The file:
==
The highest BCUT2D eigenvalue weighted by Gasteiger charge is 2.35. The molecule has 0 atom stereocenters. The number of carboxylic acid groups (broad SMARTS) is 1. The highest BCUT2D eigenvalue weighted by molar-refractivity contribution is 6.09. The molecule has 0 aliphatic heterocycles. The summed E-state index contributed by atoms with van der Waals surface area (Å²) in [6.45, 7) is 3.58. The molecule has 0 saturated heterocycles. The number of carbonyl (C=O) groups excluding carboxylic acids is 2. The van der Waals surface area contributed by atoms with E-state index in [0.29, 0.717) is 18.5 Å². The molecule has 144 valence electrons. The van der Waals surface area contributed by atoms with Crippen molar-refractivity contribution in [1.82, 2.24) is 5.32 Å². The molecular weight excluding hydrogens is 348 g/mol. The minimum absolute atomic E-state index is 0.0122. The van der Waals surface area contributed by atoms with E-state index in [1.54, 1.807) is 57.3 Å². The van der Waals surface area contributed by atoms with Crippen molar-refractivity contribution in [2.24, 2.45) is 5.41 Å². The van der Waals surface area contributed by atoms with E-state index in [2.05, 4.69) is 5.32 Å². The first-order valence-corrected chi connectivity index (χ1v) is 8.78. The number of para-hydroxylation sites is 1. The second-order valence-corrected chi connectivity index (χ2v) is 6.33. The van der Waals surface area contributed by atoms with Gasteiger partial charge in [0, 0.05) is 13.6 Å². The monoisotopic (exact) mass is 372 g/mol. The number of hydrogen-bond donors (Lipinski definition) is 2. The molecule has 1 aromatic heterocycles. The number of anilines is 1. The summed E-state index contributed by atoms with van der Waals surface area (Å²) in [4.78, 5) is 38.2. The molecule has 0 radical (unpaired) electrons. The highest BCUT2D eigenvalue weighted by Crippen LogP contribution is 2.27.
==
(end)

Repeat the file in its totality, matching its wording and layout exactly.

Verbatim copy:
The highest BCUT2D eigenvalue weighted by Gasteiger charge is 2.35. The molecule has 0 atom stereocenters. The number of carboxylic acid groups (broad SMARTS) is 1. The highest BCUT2D eigenvalue weighted by molar-refractivity contribution is 6.09. The molecule has 0 aliphatic heterocycles. The summed E-state index contributed by atoms with van der Waals surface area (Å²) in [6.45, 7) is 3.58. The molecule has 0 saturated heterocycles. The number of carbonyl (C=O) groups excluding carboxylic acids is 2. The van der Waals surface area contributed by atoms with E-state index in [0.29, 0.717) is 18.5 Å². The molecule has 144 valence electrons. The van der Waals surface area contributed by atoms with Crippen molar-refractivity contribution in [1.82, 2.24) is 5.32 Å². The molecular weight excluding hydrogens is 348 g/mol. The minimum absolute atomic E-state index is 0.0122. The van der Waals surface area contributed by atoms with E-state index in [1.54, 1.807) is 57.3 Å². The van der Waals surface area contributed by atoms with Crippen molar-refractivity contribution in [2.24, 2.45) is 5.41 Å². The van der Waals surface area contributed by atoms with E-state index in [2.05, 4.69) is 5.32 Å². The first-order valence-corrected chi connectivity index (χ1v) is 8.78. The number of para-hydroxylation sites is 1. The second-order valence-corrected chi connectivity index (χ2v) is 6.33. The van der Waals surface area contributed by atoms with Gasteiger partial charge in [0, 0.05) is 13.6 Å². The monoisotopic (exact) mass is 372 g/mol. The number of hydrogen-bond donors (Lipinski definition) is 2. The molecule has 1 aromatic heterocycles. The number of anilines is 1. The summed E-state index contributed by atoms with van der Waals surface area (Å²) in [4.78, 5) is 38.2. The molecule has 0 radical (unpaired) electrons. The highest BCUT2D eigenvalue weighted by Crippen LogP contribution is 2.27.